Studies have shown that cocoa pods can effectively be used to promote nutrient composts of acceptable quality by substituting mineral fertiliser requirements. It contains 1.63% potassium, which makes it useable as raw material for fertiliser and chemical production.

In addition, the growing needs of organically made soaps have made cocoa pods an essential commodity in skin care products.

RMRDC boss said: “It is our considered opinion that with time, Nigeria will be a major country to reckon with in secondary cocoa products export globally.”

Challenges facing processors include concentration of efforts on export of cocoa beans by exporters; cost of operations as power supply becomes worse; low supply of raw materials as productivity dwindles and poor financing of the manufacturing sector of the economy.

Ibrahim and Adebola said if challenges are tackled, the sector would be able to contribute significantly to poverty alleviation and employment generation potential of Nigerians.

Real challenges of processors
President of the Cocoa Association of Nigeria (CAN), Mr Adeola Adegoke, while analyzing factors responsible for the collapse of the cocoa processing industry, identified poor funding, low but expensive cocoa beans as raw materials for processors and non-competitiveness of cocoa butter, cake and powder processed in Nigeria in the international market as cost of production becomes higher for the manufacturing sector.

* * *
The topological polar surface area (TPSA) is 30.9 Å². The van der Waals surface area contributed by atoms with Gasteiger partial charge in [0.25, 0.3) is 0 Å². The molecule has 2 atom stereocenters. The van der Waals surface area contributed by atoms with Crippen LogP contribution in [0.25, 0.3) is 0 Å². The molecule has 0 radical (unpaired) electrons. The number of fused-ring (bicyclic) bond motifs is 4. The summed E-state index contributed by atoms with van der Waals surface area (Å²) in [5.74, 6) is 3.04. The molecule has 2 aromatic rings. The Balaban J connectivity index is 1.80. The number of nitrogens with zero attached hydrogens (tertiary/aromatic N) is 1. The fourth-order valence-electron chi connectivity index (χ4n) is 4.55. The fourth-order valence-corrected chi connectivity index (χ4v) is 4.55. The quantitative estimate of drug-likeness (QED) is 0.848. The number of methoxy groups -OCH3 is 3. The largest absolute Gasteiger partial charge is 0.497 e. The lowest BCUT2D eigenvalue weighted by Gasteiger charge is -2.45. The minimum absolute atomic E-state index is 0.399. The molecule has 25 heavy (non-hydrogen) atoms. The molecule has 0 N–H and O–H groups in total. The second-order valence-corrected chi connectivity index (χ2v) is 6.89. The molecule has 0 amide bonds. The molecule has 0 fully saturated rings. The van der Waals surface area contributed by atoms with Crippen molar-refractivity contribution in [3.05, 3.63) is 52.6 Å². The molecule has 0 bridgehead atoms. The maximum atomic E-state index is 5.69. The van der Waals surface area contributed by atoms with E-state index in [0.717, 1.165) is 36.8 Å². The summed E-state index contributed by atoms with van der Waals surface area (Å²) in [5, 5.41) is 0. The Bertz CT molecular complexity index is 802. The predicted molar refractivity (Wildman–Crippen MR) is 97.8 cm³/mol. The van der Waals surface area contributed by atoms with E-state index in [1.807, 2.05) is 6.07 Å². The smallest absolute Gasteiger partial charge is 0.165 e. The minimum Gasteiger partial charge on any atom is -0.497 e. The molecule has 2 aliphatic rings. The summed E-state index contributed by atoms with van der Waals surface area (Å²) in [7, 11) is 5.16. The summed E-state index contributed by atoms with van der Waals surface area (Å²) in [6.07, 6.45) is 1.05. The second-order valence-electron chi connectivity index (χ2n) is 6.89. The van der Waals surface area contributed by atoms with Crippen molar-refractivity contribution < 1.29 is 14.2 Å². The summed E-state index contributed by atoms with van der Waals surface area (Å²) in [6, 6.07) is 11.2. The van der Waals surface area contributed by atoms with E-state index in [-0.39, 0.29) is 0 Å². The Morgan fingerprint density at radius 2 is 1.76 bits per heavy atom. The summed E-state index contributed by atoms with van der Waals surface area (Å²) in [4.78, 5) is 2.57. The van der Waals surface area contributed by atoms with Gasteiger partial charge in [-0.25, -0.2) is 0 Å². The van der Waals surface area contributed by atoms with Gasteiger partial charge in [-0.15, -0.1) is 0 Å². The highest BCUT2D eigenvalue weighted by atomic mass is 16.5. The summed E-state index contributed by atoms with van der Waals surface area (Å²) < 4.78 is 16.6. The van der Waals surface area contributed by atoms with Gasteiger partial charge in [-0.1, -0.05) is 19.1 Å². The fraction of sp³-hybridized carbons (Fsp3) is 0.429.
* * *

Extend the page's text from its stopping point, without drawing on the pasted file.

Other factors include power failure and over-taxation, which increase cost of production and worsens non-competitiveness.

A cocoa sustainability and certification specialist with an international agency, Kazeem Sanni, pin-pointed one of the challenges to nonchalant attitude of the government to the real value chain sector by encouraging export of raw beans because of ‘grants’ attached to its export.